Sprint sheds subscribers as churn climbs

Sprint sign MWCLA19
Wall Street firms say the outlook isn't good for Sprint on a standalone basis. (Monica Alleven/FierceWireless)

Sprint shed 115,000 postpaid phone subscribers in the third quarter as customers continue to leave the nation’s struggling fourth-largest carrier, though at a slower pace than Wall Street expected, while Sprint awaits an outcome in its pending merger with T-Mobile.

Sprint’s Q3 postpaid phone losses compared to net phone losses of 26,000 in the third quarter a year ago, but still beat consensus estimates of 157,000 net losses, according to New Street Research. Postpaid phone churn notably jumped to 2.06%, up from 1.84% in the year ago period, but again better than consensus expectations of 2.08%.

As noted by analysts at Wall Street firm MoffettNathanson, Sprint’s total postpaid churn of 1.98% came in lower than its postpaid phone churn.

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“For most carriers, phone subscriptions are significantly stickier than non-phone subscriptions. Not so at Sprint,” wrote the team led by Craig Moffett, in a Monday note to investors.

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Sprint attributed the year over year phone churn increase primarily to customers coming off promotional offers, as well as competitive pressure.

“Subscribers are not stabilizing; the pace of decline is still accelerating; it is just accelerating at a slightly slower pace than we and consensus expected,” wrote analysts at the New Street Research firm in a Monday note to investors.

As a coalition of state attorneys general fought in court to block Sprint’s tie-up with T-Mobile on antitrust grounds, the companies argued, as MoffettNathanson analysts pointed out, that Sprint’s network is inferior, leading to higher churn and the need for more competitive promotions, which in turn doesn’t produce enough high value customers to invest sufficient funding back into its network to be competitive.

“Irrespective of whether the argument does or doesn’t impact Judge Marrero’s decision, at least it has one thing going for it,” wrote Moffett. “It’s true.”

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The firm noted Sprint’s wireless service revenue fell by 5% year over year, operating revenues fell by 6.1% and adjusted EBITDA fell by 17.8%.

Sprint again didn’t hold a conference call in conjunction with its earnings release, and Sprint CEO Michel Combes reiterated in a press release that a combination with T-Mobile would benefit competition.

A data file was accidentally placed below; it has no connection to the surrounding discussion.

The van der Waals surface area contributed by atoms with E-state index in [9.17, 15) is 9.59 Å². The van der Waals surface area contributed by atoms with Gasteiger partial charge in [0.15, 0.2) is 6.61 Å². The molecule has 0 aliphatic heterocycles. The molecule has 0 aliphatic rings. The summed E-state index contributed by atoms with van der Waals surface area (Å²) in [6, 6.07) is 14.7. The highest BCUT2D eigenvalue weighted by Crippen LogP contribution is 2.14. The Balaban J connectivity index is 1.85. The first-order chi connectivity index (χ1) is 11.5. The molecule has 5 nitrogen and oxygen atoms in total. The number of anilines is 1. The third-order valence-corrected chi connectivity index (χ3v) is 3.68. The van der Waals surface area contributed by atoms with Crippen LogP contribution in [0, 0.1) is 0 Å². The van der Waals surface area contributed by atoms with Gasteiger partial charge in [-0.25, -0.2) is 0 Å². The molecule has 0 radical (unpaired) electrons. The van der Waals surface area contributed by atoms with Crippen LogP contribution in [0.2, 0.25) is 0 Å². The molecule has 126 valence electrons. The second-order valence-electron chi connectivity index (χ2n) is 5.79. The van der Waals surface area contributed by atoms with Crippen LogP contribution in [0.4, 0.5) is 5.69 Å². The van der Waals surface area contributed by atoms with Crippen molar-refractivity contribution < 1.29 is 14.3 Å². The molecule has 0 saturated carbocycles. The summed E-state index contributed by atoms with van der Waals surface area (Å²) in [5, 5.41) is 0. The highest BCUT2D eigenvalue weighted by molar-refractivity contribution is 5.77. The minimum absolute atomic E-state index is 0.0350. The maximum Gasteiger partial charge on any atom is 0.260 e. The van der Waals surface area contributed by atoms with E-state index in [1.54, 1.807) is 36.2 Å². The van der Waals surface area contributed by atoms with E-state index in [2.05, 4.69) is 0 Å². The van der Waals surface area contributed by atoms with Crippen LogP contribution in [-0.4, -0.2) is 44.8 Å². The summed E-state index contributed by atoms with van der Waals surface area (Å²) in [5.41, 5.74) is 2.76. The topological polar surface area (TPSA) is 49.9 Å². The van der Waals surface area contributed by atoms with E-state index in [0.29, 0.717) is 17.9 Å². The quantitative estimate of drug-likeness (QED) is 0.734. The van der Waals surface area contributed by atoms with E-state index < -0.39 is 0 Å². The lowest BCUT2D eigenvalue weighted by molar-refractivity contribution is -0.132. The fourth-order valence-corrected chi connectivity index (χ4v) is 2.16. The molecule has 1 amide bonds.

“I continue to be impressed by the commitment of Sprint employees to deliver results during this period of uncertainty,” said Combes in a statement. “As we await a decision in the state attorneys general lawsuit, I continue to believe the merger with T-Mobile is the best way to deliver the benefits of competition to American consumers.”

Sprint’s prepaid net losses of 174,000 in Q3 were in line with the year-ago period, though churn ticked up to 4.92% compared to 4.83%. The prepaid business, which would be sold off to Dish Network if the judge sides in favor of T-Mobile, is now shrinking at an annual rate of 6.6%, according to MoffettNathanson.  

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Sprint ended the quarter with 54.2 million connections, including 33.8 million postpaid and 8.3 million prepaid. That compares to the end of third quarter fiscal year 2018, when Sprint counted about 32.6 million postpaid and 8.8 million prepaid customers.

The firms also noted that Sprint is burning cash but spending less capital on network enhancements, at a time when its network lags behind competitors. Year over year, Sprint’s wireless network spend was down 25.8%, according to MoffettNathanson.

Still, Sprint touted network enhancements in its earning release, saying its expanded 5G coverage to 20 million people with approximately 37,000 outdoor small cells deployed, including both mini macro and strand mounts.

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Both MoffettNathanson and New Street Research reiterated the stance that the outlook for Sprint isn’t good on a standalone basis, and the company would likely need to restructure under Chapter 11 bankruptcy protection.

“We have a difficult time seeing a turnaround for Sprint equity on its own,” wrote the New Street team led by Johnathan Chaplin, adding that M&A options and spectrum sales are unlikely to solve the problem. “The company could well be headed to a restructuring if the deal breaks.”

MoffettNathanson said Sprint could emerge from Chapter 11 in a better competitive condition “than any time in the last 10 years."   

“This quarter, like every other quarter, results were, well, bad. Churn remains high, EBITDA growth is negative, and free cash flow is nowhere to be found,” wrote theMoffettNathanson team.

“Absent the merger, Sprint will eventually need to either start generating free cash flow or they will have to restructure.”

How U.S District Judge Victor Marrero will decide remains to be seen, with MoffettNathanson putting the odds at 50/50 either way, and New Street saying “there is a good chance” the deal will be blocked in court.

Additional Q3 results

New Street said Sprint’s cash EBITDA of $1.54 billion “missed by a wide margin” from Wall Street expectations of $1.62 billion.  

Wireless service revenue for the quarter fell 4.7% year over year to $5.2 billion.

Sprint’s equipment rentals of $1.3 billion for the quarter were down $21 million due to less devices being leased. Equipment sales decreased $217 million year over year to $1.4 billion, mainly due to the lower average selling price per postpaid device.

Sprint said postpaid phone average revenue per user (ARPU) of $50.37 remained stable.

Sprint reported total postpaid net additions of 494,000, driven by more data devices (609,000 net additions).

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